Honors & Awards
Philip O’Bryan Montgomery, Jr., MD Fellow, Damon Runyon Cancer Foundation
Doctor of Philosophy, Cornell University (2011)
Maria Barna, Postdoctoral Faculty Sponsor
DNA ligases are crucial for most DNA transactions, including DNA replication, repair, and recombination. Recently, DNA ligase III (Lig3) has been demonstrated to be crucial for cell survival due to its catalytic function in mitochondria. This review summarizes these recent results and reports on a hitherto unappreciated widespread phylogenetic presence of Lig3 in eukaryotes, including in some organisms before the divergence of metazoa. Analysis of these putative Lig3 homologs suggests that many of them are likely to be found in mitochondria and to be critical for mitochondrial function.
View details for DOI 10.4161/cc.10.21.18094
View details for Web of Science ID 000296572100017
View details for PubMedID 22041657
Nonhomologous end-joining (NHEJ) is the primary DNA repair pathway thought to underlie chromosomal translocations and other genomic rearrangements in somatic cells. The canonical NHEJ pathway, including DNA ligase IV (Lig4), suppresses genomic instability and chromosomal translocations, leading to the notion that a poorly defined, alternative NHEJ (alt-NHEJ) pathway generates these rearrangements. Here, we investigate the DNA ligase requirement of chromosomal translocation formation in mouse cells. Mammals have two other DNA ligases, Lig1 and Lig3, in addition to Lig4. As deletion of Lig3 results in cellular lethality due to its requirement in mitochondria, we used recently developed cell lines deficient in nuclear Lig3 but rescued for mitochondrial DNA ligase activity. Further, zinc finger endonucleases were used to generate DNA breaks at endogenous loci to induce translocations. Unlike with Lig4 deficiency, which causes an increase in translocation frequency, translocations are reduced in frequency in the absence of Lig3. Residual translocations in Lig3-deficient cells do not show a bias toward use of pre-existing microhomology at the breakpoint junctions, unlike either wild-type or Lig4-deficient cells, consistent with the notion that alt-NHEJ is impaired with Lig3 loss. By contrast, Lig1 depletion in otherwise wild-type cells does not reduce translocations or affect microhomology use. However, translocations are further reduced in Lig3-deficient cells upon Lig1 knockdown, suggesting the existence of two alt-NHEJ pathways, one that is biased toward microhomology use and requires Lig3 and a back-up pathway which does not depend on microhomology and utilizes Lig1.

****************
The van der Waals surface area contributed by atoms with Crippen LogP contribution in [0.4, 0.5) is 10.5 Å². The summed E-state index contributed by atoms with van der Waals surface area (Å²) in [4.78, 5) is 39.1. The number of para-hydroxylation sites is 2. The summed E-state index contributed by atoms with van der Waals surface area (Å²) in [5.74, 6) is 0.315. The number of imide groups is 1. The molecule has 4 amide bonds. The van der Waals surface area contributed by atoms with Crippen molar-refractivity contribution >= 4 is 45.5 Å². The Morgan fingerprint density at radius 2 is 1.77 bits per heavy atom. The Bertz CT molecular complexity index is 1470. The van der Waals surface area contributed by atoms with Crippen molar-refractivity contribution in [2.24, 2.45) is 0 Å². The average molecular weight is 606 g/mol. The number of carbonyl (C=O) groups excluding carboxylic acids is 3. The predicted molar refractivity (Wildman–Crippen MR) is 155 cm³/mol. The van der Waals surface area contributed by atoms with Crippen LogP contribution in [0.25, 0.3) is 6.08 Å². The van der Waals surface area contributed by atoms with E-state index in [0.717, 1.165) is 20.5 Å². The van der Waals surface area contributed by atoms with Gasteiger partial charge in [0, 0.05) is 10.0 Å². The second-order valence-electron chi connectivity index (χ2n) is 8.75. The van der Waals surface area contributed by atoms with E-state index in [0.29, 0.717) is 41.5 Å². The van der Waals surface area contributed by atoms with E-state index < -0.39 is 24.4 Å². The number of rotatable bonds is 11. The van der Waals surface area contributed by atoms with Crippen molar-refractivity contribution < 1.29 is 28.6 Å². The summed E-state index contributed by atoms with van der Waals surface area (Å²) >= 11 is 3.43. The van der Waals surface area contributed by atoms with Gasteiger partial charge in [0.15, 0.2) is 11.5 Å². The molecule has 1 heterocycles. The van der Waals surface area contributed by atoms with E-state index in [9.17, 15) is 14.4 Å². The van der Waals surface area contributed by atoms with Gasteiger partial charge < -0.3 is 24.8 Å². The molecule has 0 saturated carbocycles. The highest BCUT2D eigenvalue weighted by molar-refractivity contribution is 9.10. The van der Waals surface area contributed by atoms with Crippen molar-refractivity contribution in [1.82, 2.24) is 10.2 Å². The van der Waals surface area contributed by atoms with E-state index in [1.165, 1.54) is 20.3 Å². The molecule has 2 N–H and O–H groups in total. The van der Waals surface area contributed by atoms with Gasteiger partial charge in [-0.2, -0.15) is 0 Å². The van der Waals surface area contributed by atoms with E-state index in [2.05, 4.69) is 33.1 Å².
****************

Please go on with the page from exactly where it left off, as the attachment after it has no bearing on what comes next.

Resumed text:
View details for DOI 10.1371/journal.pgen.1002080
View details for Web of Science ID 000292386300010
View details for PubMedID 21655080
Mammalian cells have three ATP-dependent DNA ligases, which are required for DNA replication and repair. Homologues of ligase I (Lig1) and ligase IV (Lig4) are ubiquitous in Eukarya, whereas ligase III (Lig3), which has nuclear and mitochondrial forms, appears to be restricted to vertebrates. Lig3 is implicated in various DNA repair pathways with its partner protein Xrcc1 (ref. 1). Deletion of Lig3 results in early embryonic lethality in mice, as well as apparent cellular lethality, which has precluded definitive characterization of Lig3 function. Here we used pre-emptive complementation to determine the viability requirement for Lig3 in mammalian cells and its requirement in DNA repair. Various forms of Lig3 were introduced stably into mouse embryonic stem (mES) cells containing a conditional allele of Lig3 that could be deleted with Cre recombinase. With this approach, we find that the mitochondrial, but not nuclear, Lig3 is required for cellular viability. Although the catalytic function of Lig3 is required, the zinc finger (ZnF) and BRCA1 carboxy (C)-terminal-related (BRCT) domains of Lig3 are not. Remarkably, the viability requirement for Lig3 can be circumvented by targeting Lig1 to the mitochondria or expressing Chlorella virus DNA ligase, the minimal eukaryal nick-sealing enzyme, or Escherichia coli LigA, an NAD(+)-dependent ligase. Lig3-null cells are not sensitive to several DNA-damaging agents that sensitize Xrcc1-deficient cells. Our results establish a role for Lig3 in mitochondria, but distinguish it from its interacting protein Xrcc1.